(no subject)

Michael Chermside mcherm at mcherm.com
Mon Mar 24 19:27:42 CET 2003


> > Yes, I concur.  Moreover, this ternary.py can easily be widely
> > spread and popularized
> 
> or spurned, as the case may be ;-)
> 
> > to establish a usage base for 'choose' IF people like the approach
> > (I'm not gonna guess if they will) -- this may help make a case for
> > 'choose' as a built-in, later, if and only if people like and use it
> > so much as to warrant that.
> 
> It's always nicer to have a transition plan that goes through a
> library-only approach first without making core language changes.
> That gives the concept a chance to live or die on its own without
> forcing people to accept more than they can stomach.

Not in all cases. Whenever you have a significant piece of functionality
-- socket support, perhaps, or threading, or Date handling -- it makes
lots of sense to develop it as a library and then see how much use the
library gets before adding it to the core language.

But some features provide almost no functionality -- conditional
expressions are clearly an example of this. In these cases, the utility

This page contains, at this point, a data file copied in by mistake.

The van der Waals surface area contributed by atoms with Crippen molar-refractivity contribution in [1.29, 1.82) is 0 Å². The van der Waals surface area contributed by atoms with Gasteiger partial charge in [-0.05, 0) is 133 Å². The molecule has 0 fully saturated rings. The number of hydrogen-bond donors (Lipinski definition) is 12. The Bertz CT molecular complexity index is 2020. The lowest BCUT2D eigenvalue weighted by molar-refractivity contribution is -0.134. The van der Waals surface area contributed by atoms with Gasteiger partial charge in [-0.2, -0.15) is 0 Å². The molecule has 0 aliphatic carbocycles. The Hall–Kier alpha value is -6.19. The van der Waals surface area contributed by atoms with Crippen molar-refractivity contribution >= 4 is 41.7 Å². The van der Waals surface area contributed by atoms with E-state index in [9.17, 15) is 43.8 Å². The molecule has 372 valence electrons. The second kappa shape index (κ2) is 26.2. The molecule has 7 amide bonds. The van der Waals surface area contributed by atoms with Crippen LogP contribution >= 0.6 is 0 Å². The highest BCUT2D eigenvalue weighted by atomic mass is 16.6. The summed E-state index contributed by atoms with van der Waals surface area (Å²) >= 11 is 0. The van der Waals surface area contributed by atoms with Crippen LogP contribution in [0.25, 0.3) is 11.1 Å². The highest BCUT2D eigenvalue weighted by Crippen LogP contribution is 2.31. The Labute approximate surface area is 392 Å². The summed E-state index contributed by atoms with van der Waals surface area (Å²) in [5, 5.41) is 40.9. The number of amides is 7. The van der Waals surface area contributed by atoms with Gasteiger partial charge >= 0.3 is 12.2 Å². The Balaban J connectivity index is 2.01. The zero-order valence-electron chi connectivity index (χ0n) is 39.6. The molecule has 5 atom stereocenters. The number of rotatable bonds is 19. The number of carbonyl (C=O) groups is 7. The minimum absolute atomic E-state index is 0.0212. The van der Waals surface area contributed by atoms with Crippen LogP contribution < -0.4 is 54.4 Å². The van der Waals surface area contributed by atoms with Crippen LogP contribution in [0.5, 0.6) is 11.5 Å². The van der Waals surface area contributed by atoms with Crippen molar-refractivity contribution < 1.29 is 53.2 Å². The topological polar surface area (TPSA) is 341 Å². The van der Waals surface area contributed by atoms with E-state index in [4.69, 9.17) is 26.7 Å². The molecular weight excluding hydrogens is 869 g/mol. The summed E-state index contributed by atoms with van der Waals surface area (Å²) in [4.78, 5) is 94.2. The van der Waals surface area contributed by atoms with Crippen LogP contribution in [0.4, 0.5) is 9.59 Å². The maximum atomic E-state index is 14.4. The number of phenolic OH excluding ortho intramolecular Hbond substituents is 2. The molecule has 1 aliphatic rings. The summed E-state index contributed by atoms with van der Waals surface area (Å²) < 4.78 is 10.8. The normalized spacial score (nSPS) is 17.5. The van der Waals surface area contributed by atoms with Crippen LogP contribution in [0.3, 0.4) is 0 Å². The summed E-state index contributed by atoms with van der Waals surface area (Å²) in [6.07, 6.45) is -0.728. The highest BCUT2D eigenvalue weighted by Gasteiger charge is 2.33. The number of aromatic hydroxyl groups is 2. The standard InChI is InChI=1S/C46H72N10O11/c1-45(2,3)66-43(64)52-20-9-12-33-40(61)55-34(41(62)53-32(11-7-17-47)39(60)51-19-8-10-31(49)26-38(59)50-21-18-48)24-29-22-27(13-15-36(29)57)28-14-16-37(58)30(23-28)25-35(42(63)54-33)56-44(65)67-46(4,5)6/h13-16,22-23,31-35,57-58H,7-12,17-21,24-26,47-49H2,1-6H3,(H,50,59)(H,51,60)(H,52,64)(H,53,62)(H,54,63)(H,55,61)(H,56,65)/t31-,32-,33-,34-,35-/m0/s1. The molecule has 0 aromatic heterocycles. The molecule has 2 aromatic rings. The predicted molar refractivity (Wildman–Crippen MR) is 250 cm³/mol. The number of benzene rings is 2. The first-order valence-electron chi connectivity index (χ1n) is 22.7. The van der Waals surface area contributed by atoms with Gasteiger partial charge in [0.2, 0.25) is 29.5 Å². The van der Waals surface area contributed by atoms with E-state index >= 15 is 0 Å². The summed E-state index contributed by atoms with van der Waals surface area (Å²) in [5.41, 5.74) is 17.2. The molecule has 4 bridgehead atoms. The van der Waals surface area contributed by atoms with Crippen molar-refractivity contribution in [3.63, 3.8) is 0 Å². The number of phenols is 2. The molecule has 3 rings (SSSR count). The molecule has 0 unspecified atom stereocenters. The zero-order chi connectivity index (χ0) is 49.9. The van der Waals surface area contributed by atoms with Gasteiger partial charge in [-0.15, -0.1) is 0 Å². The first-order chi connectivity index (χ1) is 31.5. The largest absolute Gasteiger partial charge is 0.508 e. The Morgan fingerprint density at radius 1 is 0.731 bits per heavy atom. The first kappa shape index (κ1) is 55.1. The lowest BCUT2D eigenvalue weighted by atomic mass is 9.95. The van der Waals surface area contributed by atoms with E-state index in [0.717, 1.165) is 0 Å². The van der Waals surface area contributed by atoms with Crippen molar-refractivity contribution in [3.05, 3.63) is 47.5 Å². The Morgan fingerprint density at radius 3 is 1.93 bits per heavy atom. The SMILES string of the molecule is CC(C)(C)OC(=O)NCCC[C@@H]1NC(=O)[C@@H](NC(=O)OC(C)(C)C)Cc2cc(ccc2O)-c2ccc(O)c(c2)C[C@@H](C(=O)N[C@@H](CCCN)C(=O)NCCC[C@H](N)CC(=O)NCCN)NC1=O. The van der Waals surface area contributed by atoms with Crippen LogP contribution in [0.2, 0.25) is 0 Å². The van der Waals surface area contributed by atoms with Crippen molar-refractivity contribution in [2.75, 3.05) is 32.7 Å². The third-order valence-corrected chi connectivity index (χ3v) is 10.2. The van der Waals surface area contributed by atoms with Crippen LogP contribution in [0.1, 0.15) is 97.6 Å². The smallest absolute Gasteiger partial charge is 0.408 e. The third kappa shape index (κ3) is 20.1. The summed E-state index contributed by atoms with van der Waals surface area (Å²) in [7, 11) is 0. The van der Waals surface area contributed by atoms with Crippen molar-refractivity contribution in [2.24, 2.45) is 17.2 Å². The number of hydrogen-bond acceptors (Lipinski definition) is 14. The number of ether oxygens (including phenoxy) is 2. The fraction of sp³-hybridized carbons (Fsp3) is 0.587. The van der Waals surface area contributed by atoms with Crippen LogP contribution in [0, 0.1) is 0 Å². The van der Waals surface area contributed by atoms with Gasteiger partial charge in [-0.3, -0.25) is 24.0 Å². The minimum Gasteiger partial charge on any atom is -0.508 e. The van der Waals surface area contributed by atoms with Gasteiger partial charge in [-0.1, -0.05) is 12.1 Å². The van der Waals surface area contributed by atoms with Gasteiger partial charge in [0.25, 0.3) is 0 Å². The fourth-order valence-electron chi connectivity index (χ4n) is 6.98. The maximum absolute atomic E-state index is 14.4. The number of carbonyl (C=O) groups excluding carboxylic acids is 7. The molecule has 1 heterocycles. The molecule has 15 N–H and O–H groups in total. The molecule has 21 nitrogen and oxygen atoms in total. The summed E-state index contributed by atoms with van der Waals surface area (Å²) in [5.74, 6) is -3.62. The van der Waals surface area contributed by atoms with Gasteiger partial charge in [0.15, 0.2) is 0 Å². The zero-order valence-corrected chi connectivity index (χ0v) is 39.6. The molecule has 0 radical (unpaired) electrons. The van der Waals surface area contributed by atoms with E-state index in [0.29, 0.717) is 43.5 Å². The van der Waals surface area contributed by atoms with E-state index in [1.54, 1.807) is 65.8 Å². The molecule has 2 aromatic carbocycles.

of the feature is based on its universal availability and recognition.
If the feature is available in a library it's just not worth using.
For instance, suppose that the print statement were provided as
functionality in a library -- NO ONE would use it, everyone would
simply use the built-in sys.stdout.write() instead. Print adds no real
functionality over sys.stdout.write(), just a convenient way to access
that functionality, built into the language.

I think a conditional expression falls into this category -- if such
an expression existed in the language, I think there are times when
it would be clearer and more readable to use it. But if I had to import
a module, then it would be LESS clear than using an if statement.

-- Michael Chermside






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